Today is the start of the Second International Maple Society Symposium. UBC Botanical Garden is hosting the event, so it seemed fitting to feature one of the maples from the garden to mark the occasion.
Acer pectinatum subsp. maximowiczii is a snakebark maple found in central China. Depending on the taxonomist, it is one of at least five subspecies of Acer pectinatum. Other taxonomists do not agree that this is a subspecies of Acer pectinatum, and instead suggest that it is its own separate species, Acer maximowiczii.
What is the origin of these disagreements? In the case of these five entities, the origin is “evolution in action”. One difficulty with plant names is that they are subject to the notion that the names must somehow represent evolutionary relationships, and when they don’t, the names must change. This system is a great aid to understanding plants because of its organizational structure. Unfortunately, the system can break down a little bit when attempting to impose it on biological reality.
Unlike a structured hierarchy of names, biological reality is fuzzy. Here’s an analogy that pertains to the situation with Acer pectinatum. Imagine that a species is represented by a piece of soft gum. Pulling the gum apart into two separate pieces represents the formation of a new species from a parent species. But what would happen if it took tens or hundreds or thousands of thousands of years to pull apart that soft gum into the two separate pieces. At what point, as an observer, would you recognize that a new piece is being separated from the parent? At what point do you say that the thin stretch of gum between the two pieces is small enough to be insignificant, and that for all practical purposes, you have two pieces of gum? What happens if somewhere around midway between the gum being pulled apart, you were asked to decide whether you currently have two pieces of gum, or simply one piece of gum that is being pulled apart into two?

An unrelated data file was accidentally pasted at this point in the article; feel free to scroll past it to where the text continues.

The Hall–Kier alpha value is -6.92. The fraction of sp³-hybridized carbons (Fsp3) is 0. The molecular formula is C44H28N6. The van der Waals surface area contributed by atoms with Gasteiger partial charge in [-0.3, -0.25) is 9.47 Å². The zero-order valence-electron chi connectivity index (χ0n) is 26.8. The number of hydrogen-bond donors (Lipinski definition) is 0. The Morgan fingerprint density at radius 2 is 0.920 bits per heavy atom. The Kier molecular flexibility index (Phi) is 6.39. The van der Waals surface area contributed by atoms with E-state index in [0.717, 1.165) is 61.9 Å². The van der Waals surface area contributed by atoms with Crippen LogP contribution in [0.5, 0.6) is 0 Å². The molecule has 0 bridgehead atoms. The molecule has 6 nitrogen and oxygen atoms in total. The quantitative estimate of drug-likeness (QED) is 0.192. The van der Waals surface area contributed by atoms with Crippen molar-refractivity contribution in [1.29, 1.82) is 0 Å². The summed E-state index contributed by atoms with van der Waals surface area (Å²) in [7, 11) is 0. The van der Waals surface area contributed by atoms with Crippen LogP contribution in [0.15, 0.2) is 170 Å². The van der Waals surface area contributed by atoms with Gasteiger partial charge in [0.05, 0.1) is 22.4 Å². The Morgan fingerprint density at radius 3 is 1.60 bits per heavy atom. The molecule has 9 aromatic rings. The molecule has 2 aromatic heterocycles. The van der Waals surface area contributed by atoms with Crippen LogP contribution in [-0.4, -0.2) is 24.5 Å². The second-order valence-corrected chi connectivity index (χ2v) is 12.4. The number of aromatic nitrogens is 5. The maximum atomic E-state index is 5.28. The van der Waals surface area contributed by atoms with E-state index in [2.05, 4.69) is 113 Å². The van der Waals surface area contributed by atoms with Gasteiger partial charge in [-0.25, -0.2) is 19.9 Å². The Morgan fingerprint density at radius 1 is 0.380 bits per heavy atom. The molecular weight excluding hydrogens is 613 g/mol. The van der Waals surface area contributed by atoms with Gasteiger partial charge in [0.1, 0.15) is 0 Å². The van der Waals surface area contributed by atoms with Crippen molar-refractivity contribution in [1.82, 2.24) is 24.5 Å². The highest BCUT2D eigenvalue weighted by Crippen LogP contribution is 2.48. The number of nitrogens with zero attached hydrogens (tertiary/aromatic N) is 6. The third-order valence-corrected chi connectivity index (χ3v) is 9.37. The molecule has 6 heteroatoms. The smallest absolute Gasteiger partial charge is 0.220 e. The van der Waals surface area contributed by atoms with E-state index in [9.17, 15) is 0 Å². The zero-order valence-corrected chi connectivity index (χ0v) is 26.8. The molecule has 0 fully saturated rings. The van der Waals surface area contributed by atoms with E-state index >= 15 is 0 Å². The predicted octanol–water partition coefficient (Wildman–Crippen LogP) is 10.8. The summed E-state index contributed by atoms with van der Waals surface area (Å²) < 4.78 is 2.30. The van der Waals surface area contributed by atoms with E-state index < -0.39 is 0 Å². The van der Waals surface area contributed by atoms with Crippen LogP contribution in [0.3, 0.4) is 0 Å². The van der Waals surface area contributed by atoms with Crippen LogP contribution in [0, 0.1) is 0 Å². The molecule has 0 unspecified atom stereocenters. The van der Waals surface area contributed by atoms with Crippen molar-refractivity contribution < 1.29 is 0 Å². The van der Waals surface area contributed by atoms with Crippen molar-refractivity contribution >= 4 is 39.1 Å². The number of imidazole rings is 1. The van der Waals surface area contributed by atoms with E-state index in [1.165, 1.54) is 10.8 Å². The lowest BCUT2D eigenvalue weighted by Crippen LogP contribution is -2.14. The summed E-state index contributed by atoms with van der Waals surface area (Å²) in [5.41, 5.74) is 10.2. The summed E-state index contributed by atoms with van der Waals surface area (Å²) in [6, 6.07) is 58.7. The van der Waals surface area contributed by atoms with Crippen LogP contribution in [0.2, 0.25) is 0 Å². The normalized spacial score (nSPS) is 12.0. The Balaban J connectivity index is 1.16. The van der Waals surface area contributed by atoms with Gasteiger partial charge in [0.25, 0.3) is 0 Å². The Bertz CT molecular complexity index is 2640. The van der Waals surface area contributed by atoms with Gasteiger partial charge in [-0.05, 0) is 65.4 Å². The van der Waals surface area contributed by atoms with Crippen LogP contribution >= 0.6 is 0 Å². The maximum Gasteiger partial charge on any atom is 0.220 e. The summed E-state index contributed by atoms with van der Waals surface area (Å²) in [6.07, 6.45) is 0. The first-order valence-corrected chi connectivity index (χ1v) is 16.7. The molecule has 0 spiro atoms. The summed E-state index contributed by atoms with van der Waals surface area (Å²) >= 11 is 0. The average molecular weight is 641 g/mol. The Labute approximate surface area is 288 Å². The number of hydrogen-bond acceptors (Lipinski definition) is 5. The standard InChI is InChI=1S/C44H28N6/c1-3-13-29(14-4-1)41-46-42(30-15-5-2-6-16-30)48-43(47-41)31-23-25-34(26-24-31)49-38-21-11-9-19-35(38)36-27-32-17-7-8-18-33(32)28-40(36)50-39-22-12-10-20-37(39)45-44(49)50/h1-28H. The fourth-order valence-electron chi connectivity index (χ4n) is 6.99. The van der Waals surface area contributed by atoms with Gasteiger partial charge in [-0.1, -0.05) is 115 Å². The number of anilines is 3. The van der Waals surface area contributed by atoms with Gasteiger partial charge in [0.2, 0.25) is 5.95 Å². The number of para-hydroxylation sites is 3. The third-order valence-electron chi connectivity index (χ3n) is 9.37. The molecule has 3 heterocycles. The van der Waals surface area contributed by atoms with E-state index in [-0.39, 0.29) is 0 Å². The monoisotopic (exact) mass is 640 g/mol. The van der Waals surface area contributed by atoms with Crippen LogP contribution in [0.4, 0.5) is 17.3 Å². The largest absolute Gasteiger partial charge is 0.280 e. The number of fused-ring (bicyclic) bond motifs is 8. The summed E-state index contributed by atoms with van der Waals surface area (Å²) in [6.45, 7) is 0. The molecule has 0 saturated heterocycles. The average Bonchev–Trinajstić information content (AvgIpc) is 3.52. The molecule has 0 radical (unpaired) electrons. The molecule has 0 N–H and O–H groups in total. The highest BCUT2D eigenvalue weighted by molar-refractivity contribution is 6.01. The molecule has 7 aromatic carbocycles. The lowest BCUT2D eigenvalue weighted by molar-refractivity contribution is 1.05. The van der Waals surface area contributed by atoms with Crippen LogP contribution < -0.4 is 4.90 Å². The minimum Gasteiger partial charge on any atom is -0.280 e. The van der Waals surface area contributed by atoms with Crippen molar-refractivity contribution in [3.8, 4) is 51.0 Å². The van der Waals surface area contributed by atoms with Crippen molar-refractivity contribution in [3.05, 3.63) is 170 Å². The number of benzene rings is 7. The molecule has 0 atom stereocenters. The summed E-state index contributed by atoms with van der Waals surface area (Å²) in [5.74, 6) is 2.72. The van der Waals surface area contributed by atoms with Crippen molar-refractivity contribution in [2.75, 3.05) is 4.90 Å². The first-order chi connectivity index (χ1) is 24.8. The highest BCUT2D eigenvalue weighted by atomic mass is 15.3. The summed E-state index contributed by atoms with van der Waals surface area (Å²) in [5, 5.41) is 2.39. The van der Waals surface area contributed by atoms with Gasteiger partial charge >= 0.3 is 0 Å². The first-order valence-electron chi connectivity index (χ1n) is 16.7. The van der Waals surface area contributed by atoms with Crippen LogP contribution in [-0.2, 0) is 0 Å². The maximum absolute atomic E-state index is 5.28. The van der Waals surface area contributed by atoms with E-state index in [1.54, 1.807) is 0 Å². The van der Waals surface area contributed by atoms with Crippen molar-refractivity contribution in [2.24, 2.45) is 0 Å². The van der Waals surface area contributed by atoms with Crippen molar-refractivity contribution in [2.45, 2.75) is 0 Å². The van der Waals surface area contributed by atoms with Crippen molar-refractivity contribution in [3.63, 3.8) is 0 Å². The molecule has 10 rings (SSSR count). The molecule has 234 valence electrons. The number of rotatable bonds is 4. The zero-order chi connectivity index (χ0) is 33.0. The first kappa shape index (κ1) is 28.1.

That’s the challenge of Acer pectinatum and its subspecies. Some taxonomists say they see two pieces of gum, even if the break is not yet a clean one. Others say they see one piece of gum that is splitting, but it’s still one piece of gum. There’s a good reason why these very-closely-related-for-now-in-evolutionary-time taxa are called “species complexes”!
Nature resource link: Hummingbirds and Torpor (via GrrlScientist – link to Twitter account as blog is now abandoned) shares a fascinating account of the energy conservation adaptations of these crucial pollinators.